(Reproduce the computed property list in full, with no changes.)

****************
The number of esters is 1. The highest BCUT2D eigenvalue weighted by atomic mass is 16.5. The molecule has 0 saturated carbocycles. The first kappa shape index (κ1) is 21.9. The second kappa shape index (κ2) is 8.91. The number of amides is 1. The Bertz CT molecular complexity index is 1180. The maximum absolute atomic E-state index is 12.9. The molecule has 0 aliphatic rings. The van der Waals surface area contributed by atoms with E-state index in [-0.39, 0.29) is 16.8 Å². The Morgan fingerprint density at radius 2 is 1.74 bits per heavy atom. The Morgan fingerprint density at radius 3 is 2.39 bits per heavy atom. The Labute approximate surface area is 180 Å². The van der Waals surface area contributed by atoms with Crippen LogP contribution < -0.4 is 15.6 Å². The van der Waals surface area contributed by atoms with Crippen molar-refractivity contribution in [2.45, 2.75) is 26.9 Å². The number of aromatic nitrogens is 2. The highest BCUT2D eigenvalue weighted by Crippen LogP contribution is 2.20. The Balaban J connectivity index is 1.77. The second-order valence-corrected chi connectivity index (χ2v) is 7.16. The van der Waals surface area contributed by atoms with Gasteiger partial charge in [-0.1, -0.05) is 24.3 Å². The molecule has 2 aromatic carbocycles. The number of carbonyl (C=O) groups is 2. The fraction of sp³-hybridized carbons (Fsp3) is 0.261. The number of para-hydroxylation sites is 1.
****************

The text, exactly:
The number of esters is 1. The highest BCUT2D eigenvalue weighted by atomic mass is 16.5. The molecule has 0 saturated carbocycles. The first kappa shape index (κ1) is 21.9. The second kappa shape index (κ2) is 8.91. The number of amides is 1. The Bertz CT molecular complexity index is 1180. The maximum absolute atomic E-state index is 12.9. The molecule has 0 aliphatic rings. The van der Waals surface area contributed by atoms with E-state index in [-0.39, 0.29) is 16.8 Å². The Morgan fingerprint density at radius 2 is 1.74 bits per heavy atom. The Morgan fingerprint density at radius 3 is 2.39 bits per heavy atom. The Labute approximate surface area is 180 Å². The van der Waals surface area contributed by atoms with Crippen LogP contribution < -0.4 is 15.6 Å². The van der Waals surface area contributed by atoms with Crippen molar-refractivity contribution in [2.45, 2.75) is 26.9 Å². The number of aromatic nitrogens is 2. The highest BCUT2D eigenvalue weighted by Crippen LogP contribution is 2.20. The Balaban J connectivity index is 1.77. The second-order valence-corrected chi connectivity index (χ2v) is 7.16. The van der Waals surface area contributed by atoms with Gasteiger partial charge in [-0.1, -0.05) is 24.3 Å². The molecule has 2 aromatic carbocycles. The number of carbonyl (C=O) groups is 2. The fraction of sp³-hybridized carbons (Fsp3) is 0.261. The number of para-hydroxylation sites is 1.